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Texas IPP shares fall after EPA haze rule stay; FirstEnergy to abandon 856-MW coal capacity


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Texas IPP shares fall after EPA haze rule stay; FirstEnergy to abandon 856-MW coal capacity

Top news

Therecent court decision to stay implementation of the U.S. EPA's federal hazerule in Texas could delay the plant retirements many generators in theElectric Reliability Council ofTexas Inc. market have been betting on to increase power prices. OnJuly 15, the U.S. Court of Appeals for the 5th Circuit implementation of the EPA'sregional haze rule in Texas, criticizing the agency for delay and failing toconsider the rule's impact on grid reliability.

MostAppalachian shale producers are expected to report losses when they releasetheir second-quarter earnings, but three drillers in particular are bestpositioned to come out in the black, analysts said. Analysts will be especiallycurious whether drillers in the Marcellus and Utica shales continue to holdproduction volumes flat while repairing balance sheets by spending less capital.

Withelection season in full swing, June reporting on political contributions showedMurray Energy Corp.'spolitical action committee making good on pledged support for Donald Trump,while Alpha Natural ResourcesInc. closed up shop on its own PAC. According to the U.S. FederalElection Commission, or FEC, the Murray Energy PAC donated $100,000 to TrumpVictory, a PAC working on behalf of the Republican Party's nominee forpresident.


* Inresponse to challenging market conditions, FirstEnergy Corp. plans to sell or deactivate the 136-MWBay Shore unit 1 in Oregon, Ohio, by October 2020, and retire units 1-4 of itsseven-unit W.H. Sammis Plant in Stratton, Ohio, in May 2020. Units 1-4collectively represent 720 MW of capacity, the company said in a .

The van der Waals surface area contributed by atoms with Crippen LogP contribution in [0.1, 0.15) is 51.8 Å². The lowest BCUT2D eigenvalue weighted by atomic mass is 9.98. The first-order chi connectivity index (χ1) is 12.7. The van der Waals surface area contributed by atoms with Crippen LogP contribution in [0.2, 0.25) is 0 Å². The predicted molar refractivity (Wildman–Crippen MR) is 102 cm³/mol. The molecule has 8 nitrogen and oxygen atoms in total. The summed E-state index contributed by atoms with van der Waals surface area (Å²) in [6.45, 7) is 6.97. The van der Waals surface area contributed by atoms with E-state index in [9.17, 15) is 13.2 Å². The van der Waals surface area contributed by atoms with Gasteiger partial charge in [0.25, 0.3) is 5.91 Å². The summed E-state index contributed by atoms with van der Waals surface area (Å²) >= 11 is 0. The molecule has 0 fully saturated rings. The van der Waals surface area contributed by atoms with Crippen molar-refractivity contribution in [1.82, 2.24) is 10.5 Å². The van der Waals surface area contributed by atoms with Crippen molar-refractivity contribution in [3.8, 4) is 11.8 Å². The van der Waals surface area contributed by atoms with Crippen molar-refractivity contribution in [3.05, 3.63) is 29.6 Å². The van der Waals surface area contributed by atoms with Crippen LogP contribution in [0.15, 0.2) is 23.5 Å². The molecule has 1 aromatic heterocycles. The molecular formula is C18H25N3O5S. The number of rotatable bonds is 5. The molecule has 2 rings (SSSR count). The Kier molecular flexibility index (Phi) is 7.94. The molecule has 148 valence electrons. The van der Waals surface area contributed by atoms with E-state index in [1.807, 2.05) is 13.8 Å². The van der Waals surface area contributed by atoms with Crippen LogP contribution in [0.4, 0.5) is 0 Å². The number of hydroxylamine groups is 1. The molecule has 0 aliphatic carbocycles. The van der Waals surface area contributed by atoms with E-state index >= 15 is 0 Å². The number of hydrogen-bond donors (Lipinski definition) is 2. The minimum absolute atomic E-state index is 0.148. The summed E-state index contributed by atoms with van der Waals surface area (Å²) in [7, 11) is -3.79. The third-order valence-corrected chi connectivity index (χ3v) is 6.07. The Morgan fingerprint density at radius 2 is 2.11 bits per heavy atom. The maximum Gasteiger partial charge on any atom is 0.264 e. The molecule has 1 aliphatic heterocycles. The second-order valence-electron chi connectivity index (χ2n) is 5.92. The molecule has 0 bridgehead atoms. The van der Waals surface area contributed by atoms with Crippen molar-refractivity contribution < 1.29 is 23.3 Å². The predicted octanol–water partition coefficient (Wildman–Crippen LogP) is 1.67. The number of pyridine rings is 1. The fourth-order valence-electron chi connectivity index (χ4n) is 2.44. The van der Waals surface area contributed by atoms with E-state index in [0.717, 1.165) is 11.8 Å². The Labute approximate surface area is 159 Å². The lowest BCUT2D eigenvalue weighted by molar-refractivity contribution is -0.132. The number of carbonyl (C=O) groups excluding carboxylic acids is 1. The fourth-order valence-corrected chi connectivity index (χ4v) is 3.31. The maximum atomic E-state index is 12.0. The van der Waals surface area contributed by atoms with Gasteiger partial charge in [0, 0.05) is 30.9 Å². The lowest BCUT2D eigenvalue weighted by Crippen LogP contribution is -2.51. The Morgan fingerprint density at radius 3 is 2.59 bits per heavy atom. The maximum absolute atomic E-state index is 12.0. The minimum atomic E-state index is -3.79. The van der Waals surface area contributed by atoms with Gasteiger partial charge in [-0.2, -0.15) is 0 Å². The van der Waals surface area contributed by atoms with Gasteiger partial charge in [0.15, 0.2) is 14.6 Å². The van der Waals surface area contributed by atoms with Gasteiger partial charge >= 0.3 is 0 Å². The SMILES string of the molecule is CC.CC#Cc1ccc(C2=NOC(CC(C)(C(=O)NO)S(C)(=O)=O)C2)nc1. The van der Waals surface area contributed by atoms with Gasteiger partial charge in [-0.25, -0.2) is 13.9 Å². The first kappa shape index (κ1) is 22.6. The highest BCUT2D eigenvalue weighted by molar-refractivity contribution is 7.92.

*The Utah Court of Appeals dealt a blow to efforts by environmental groups to block fromsecuring water rights for a potential 3,000-MW nuclear plant near Green River,Utah, TheSalt Lake Tribune reports. The court upheld a ruling by the 7thJudicial District Court in Emery County, Utah, that the developer's "would not overlytax the river by diverting water to cool a pair of nuclear reactors."

*After receiving plenty of critical feedback on an initial informationcollection proposal, FERC on July 21 revisedits planned approach for ensuring that it has enough information toadequately oversee wholesale power markets. Instead of issuing a new rulerequiring market operators to report the entities "connected" withtheir market participants and a separate new rule revising the ownershipinformation that entities with market-based rates must submit, FERC abandonedtwo previous rulemakings and issued a whole new one streamlining and combiningthose two efforts.

* TheWall Street Journal carries a report on the resurgence of interest inthe century-old pumped storage technology, which not only allows producers tostore electricity on a larger scale, but also helps them meet emissionsreduction targets.

*El Paso Electric Co.has agreed to cut its annual nonfuel base rate hike request to $37 million witha return on equity of 9.7% as part of a settlementagreement it filed with Texas regulators. The settlement would resolve thecompany's pendingrate case, including the revenue requirement for the power plant. El PasoElectric had originally sought an approximately $71.5 million increase inrevenues in August 2015. Earlier this year, the company modified the requestedincrease to $63.3 million.

*Talen Energy Corp.has confirmed that it will reduce its workforce at its three power plants andAllentown, Pa., headquarters by 131 workers, TheMorning Call of Allentown reports. Talen will cut 53 "excesspositions" at the Susquehanna nuclear plant, 42 at the Brunner Islandcoal-fired facility, 29 at the Montour coal-fired plant, and seven at itsheadquarters.

Natural gas/midstream

* Anew report from a dozen environmental groups concludes that 19 proposedpipeline projects in the U.S. pose a threat to the country's climate changegoal of reducing greenhouse gas emissions 83% from 2005 levels by 2050, Reutersreports. While the pipelines would help unlock at least 15.2 Bcf/d of new gasproduction, a projected rise in natural gas consumption "would alone leadto emissions that would surpass the current long-term U.S. climate target by2040," according to the report.